Lead and criminality: Is the EPA America's top crime-buster?
Why has crime, especially younger-age crime, plunged so dramatically in virtually every jurisdiction over the last 20 years regardless of its anti-crime policy or non-policy? We looked at standard explanations for the startling fact that today's California and national youth and young adults represent the least criminal and violent generation ever reliably assessed.
None suffice. Most social and institutional conditions thought to generate more crime have not improved. Youth poverty rates remain high, families as chaotic, kids spend more time with peers than ever. The alleged grownups are acting worse, with more middle-aged drug abuse, criminal arrest, and incarceration, though the rapid increases of the 1980s and '90s are leveling off. Young people still face diminished and defunded schools, universities, job prospects, and services.
Still, California youth, the most diverse and poorest demographic, policed and incarcerated less than any previous generation, now display the lowest levels of crime ever reliably recorded. For all the fretting about more violent and explicit pop culture available to ever-younger kids, the youngest young are becoming less criminal faster than the oldest young.
Maybe that's our answer: Just leave them the hell alone.
We are seeing conventional crime theory fall apart. If history is any teacher, it will take conventional authorities another half century to notice. Criminologists resemble priests, not scientists, stuck invoking the gods of demographics and broken windows llike their ancestors.
Well... could it be something as simple as cleaner environments? Could the Environmental Protection Agency be America's top crime fighter?The one factor found so far that tracks both crime rates and trends is average blood lead levels. Economic consultant Rick Nevin has published extensively on environmental and blood lead levels in several Western countries and found that while their violent crime rates peaked and ebbed at different times, all tracked their respective trends in lead exposure.
Lead in the human body is bad stuff. It has many toxic effects, including those relevant to criminality. The body's lead content is linearly associated with slower and faultier development of the brain's pre-frontal cortex and executive functions, which in turn leads to diminished impulse control, executive decision-making, and behavior regulation. (This holds great irony in terms of pop-science notions of "adolescent development," a topic for a future blog.)
Poorer urban populations have higher lead levels as a rule due to living in older housing and traffic- and industry-polluted central areas. African Americans have by far the highest amounts; Hispanics the second most; Asians and Whites, lower levels.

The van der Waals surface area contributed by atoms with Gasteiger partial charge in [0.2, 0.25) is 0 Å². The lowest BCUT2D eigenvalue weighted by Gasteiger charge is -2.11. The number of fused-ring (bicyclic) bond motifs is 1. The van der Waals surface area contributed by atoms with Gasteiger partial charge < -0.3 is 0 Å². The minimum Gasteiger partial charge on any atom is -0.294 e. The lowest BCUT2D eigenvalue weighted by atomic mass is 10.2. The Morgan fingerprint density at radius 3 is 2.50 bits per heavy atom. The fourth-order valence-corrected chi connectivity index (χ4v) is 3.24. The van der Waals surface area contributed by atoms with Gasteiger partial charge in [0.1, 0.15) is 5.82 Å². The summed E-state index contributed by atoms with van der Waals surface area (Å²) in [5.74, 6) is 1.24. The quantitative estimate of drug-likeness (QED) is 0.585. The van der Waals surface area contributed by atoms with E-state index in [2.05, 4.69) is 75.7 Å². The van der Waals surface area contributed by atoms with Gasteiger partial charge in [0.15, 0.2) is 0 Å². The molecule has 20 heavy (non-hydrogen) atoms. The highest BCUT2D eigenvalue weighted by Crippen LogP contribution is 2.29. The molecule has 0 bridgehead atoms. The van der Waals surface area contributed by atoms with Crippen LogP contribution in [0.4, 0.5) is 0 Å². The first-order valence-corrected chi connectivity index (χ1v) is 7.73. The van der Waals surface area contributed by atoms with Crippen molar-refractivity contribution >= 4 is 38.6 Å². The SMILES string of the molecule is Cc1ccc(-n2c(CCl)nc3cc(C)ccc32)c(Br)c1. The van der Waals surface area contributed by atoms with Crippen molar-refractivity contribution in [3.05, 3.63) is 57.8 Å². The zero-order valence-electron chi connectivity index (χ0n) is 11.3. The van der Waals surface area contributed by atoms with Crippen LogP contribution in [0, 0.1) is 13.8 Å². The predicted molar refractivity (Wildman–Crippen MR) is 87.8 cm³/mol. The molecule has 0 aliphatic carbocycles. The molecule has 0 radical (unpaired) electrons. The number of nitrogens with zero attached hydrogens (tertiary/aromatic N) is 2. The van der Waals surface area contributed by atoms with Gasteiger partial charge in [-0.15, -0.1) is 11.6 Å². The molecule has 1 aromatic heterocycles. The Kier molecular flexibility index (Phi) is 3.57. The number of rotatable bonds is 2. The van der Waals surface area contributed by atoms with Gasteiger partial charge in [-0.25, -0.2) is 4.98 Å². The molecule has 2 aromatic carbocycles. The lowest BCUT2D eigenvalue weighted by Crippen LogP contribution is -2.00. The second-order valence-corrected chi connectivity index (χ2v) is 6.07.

In the late 1970s, 88% of children ages 1-5 tested had blood lead levels of 10 micrograms per deciliter of blood (equal to 1/10,000th of a gram of lead per liter of blood) considered the level defining toxic physiological risk) or higher. Environmental measures indicate the 1970s were a peak period in terms of the maximum exposure of children to lead paint in households and lead in the atmosphere from increased postwar leaded gasoline use and driving. Back then, the average low-income child accumulated lead to twice the toxic threshold.
Lead use in paint had been dropping throughout the century before being banned in 1978, and was phased out in gasoline from 1970 to 1990. The results were astonishing. From 88% in the late 1970s, the percent of children ages 1-5 with blood lead levels of greater than 1 part per 10,000 fell to 9% in the late 1980s, 4% by the mid-1990s, 2% by 2000, and 0.5% in 2010.
Disparities remain. Males have consistently higher lead levels than females. African American levels remain around 5 times higher than for Whites and 2-3 times higher than for Latinos and Asians--but all at far lower accumulations than 40 years ago.
Remembering the perils of assuming correlation equals causation, consider now the crime trends. Children ages 1-5 in the 1970s, those with record levels of lead toxicity, reached their teens by the late 1980s and young adulthood by the early 1990s. This is exactly the period during which violent crime, including homicide, spiked to record levels among African, Latino, and Asian Americans under age 25 but remained steady among older ages and White youth.
High crime rates have aged as child generations of the 1960s and 1970s with higher lead exposure have moved into middle age, with 50-agers now showing the most rapid increases. If "lead exposure theory" is valid, we should see juvenile and young adult crime begin to level off at historic low rates, the 40-age crime increase should continue its recent downturn, and over-50 rates continue rising for a few more years before reversing as well.
In short, among the socioeconomic measures such as poverty, income, unemployment, education attainment, etc., lead exposure may prove the best single variable predicting crime. However, the fact that lead has toxic effects on brain functioning also calls into question punitive policies aimed at offenders whose chief crime was being raised in a time and place where concentrated poisons were allowed.
Posted in Blog, Juvenile Justice, Social Justice